In any case, while the comparison of technical specifications can provide a useful overview of the capabilities of different cameras, it remains incomplete and does no justice, for example, to the way the D-LUX 5 or the G3 perform in practice. At times, user reviews, such as those published at amazon, address these issues in a useful manner, but such feedback is on many occasions incomplete, inconsistent, and unreliable.
This is why expert reviews are important. The table below provides a synthesis of the camera assessments of some of the best known photo-gear review sites (amateurphotographer [AP], cameralabs [CL], dpreview [DPR], ephotozine [EPZ], photographyblog [PB]). As can be seen, the professional reviewers agree in many cases on the quality of different cameras, but sometimes their assessments diverge, reinforcing the earlier point that a camera decision is often a very personal choice.
|1.||Leica D-LUX 5||..||..||..||4.5/5||4/5||Sep 2010||699|
|2.||Panasonic G3||3/5||+ +||75/100||4.5/5||5/5||May 2011||599|
|3.||Canon G7 X Mark II||4.5/5||+ +||81/100||4.5/5||4.5/5||Feb 2016||699|
|4.||Canon G7 X||4/5||+ +||77/100||4.5/5||4.5/5||Sep 2014||699|
|5.||Fujifilm X20||4/5||+ +||77/100||4.5/5||5/5||Jan 2013||599|
|6.||Fujifilm X10||..||..||76/100||4/5||4.5/5||Sep 2011||599|
|7.||Leica D-LUX 6||..||..||..||4/5||4/5||Sep 2012||699|
|8.||Leica V-LUX 3||..||..||..||..||..||Dec 2011||949|
|9.||Leica V-LUX 2||..||..||..||..||..||Sep 2010||849|
|10.||Leica X1||3/5||..||+||..||4/5||Sep 2009||1,995|
|11.||Leica V-LUX 1||..||..||..||..||..||Sep 2006||849|
|12.||Panasonic G6||4/5||+ +||..||5/5||4.5/5||Apr 2013||599|
|13.||Panasonic G5||3/5||+ +||..||4.5/5||4.5/5||Jul 2012||599|
|14.||Panasonic GX1||3/5||+||77/100||4.5/5||4.5/5||Nov 2011||699|
|15.||Panasonic G10||3/5||..||70/100||4/5||4/5||Mar 2010||499|
|16.||Panasonic G2||..||..||72/100||4/5||4.5/5||Mar 2010||599|
|17.||Panasonic LX5||4/5||+||73/100||4.5/5||4.5/5||Jul 2010||499|
|Notes: (+ +) highly recommended; (+) recommended; (o) reviewed; (..) not available.|
The review scores listed above should be treated with care, though. The assessments were made in relation to similar cameras of the same technological generation. Hence, a score should always be seen in the context of the camera's market launch date and its price, and comparing ratings of very distinct cameras or ones that are far apart in terms of their release date have little meaning. Also, please note that some of the review sites have changed their methodology and reporting over time.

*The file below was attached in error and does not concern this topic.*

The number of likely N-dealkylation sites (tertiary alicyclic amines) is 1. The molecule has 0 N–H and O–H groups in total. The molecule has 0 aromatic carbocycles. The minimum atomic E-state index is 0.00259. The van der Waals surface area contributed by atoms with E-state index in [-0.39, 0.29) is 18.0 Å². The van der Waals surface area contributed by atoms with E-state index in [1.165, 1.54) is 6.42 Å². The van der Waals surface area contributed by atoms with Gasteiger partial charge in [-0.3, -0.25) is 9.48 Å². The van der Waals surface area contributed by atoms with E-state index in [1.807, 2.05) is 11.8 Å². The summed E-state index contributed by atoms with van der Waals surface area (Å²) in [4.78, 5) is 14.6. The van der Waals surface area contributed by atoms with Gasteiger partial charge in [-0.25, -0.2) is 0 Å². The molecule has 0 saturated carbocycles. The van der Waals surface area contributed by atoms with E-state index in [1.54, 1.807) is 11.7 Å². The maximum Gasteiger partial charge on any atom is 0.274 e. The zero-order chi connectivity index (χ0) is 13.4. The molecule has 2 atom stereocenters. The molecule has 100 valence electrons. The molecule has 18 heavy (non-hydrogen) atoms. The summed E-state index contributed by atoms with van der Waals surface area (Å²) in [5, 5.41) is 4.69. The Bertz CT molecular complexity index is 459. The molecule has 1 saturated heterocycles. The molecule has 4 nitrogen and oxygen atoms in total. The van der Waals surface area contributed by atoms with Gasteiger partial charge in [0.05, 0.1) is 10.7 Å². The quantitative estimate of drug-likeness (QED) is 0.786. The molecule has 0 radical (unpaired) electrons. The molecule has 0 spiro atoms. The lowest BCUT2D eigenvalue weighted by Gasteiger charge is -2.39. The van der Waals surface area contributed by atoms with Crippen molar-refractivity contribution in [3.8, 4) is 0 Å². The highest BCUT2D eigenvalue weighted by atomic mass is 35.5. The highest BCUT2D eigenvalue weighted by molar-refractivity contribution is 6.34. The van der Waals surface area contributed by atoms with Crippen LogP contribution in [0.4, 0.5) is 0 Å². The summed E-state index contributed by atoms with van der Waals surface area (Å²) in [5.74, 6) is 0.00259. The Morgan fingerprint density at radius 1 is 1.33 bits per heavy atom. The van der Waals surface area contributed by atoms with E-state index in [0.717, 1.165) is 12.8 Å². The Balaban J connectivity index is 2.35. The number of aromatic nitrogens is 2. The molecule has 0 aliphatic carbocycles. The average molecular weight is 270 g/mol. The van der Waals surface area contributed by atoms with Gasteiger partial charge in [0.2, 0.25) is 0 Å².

Other camera comparisons
Did this review help to inform your camera decision process? If you would like to see a different side-by-side camera review, just use the search menu below. There is also a set of direct links to comparison reviews that other users of the CAM-parator app explored.
Specifications: Leica D-LUX 5 vs Panasonic G3
Below is a side-by-side comparison of the specs of the two cameras to facilitate a quick review of their differences and common features.
|Camera Model||Leica D-LUX 5||Panasonic G3|
|Camera Type||Fixed lens compact camera||Mirrorless system camera|
|Camera Lens||24-90mm f/2.0-3.3||Micro Four Thirds lenses|
|Launch Date||September 2010||May 2011|
|Launch Price||USD 699||USD 599|
|Sensor Specs||Leica D-LUX 5||Panasonic G3|
|Sensor Format||1/1.7" Sensor||Four Thirds Sensor|
|Sensor Size||7.85 x 5.89 mm||17.3 x 13.0 mm|
|Sensor Area||46.2365 mm2||224.9 mm2|
|Sensor Diagonal||9.8 mm||21.6 mm|
|Sensor Resolution||10 Megapixels||15.8 Megapixels|
|Image Resolution||3648 x 2736 pixels||4592 x 3448 pixels|
|Pixel Pitch||2.14 μm||3.77 μm|
|Pixel Density||21.59 MP/cm2||7.04 MP/cm2|
|Moiré control||Anti-Alias filter||Anti-Alias filter|
|Movie Capability||720/60p Video||1080/60i Video|
|ISO Setting||80 - 3,200 ISO||160 - 6,400 ISO|
|ISO Boost||80 - 12,800 ISO||no Enhancement|
|DXO Sensor Quality (score)||..||56|
|DXO Color Depth (bits)||..||21.0|
|DXO Dynamic Range (EV)||..||10.6|
|DXO Low Light (ISO)||..||667|
|Screen Specs||Leica D-LUX 5||Panasonic G3|
|Viewfinder Type||Viewfinder optional||Electronic viewfinder|
|Viewfinder Field of View||100%|
|Viewfinder Resolution||1440k dots|
|LCD Framing||Live View||Live View|
|Rear LCD Size||3.0inch||3.0inch|
|LCD Resolution||460k dots||460k dots|
|LCD Attachment||Fixed screen||Swivel screen|
|Touch Input||no Touchscreen||Touchscreen|
|Shooting Specs||Leica D-LUX 5||Panasonic G3|
|Focus System||Contrast-detect AF||Contrast-detect AF|
|Continuous Shooting||2.5 shutter flaps/s||4 shutter flaps/s|
|Fill Flash||Built-in Flash||Built-in Flash|
|Storage Medium||SDXC cards||SDXC cards|
|Second Storage Option||Single card slot||Single card slot|
|UHS card support||no||no|
|Connectivity Specs||Leica D-LUX 5||Panasonic G3|
|USB Connector||USB 2.0||USB 2.0|
|HDMI Port||mini HDMI||mini HDMI|
|Wifi Support||no Wifi||no Wifi|
|Body Specs||Leica D-LUX 5||Panasonic G3|
|Battery Life (CIPA)||400 shots per charge||270 shots per charge|
110 x 65 x 43 mm
(4.3 x 2.6 x 1.7 in)
115 x 84 x 47 mm
(4.5 x 3.3 x 1.9 in)
|Camera Weight||271 g (9.6 oz)||336 g (11.9 oz)|
Did you notice an error on this page? If so, please get in touch, so that we can correct the information.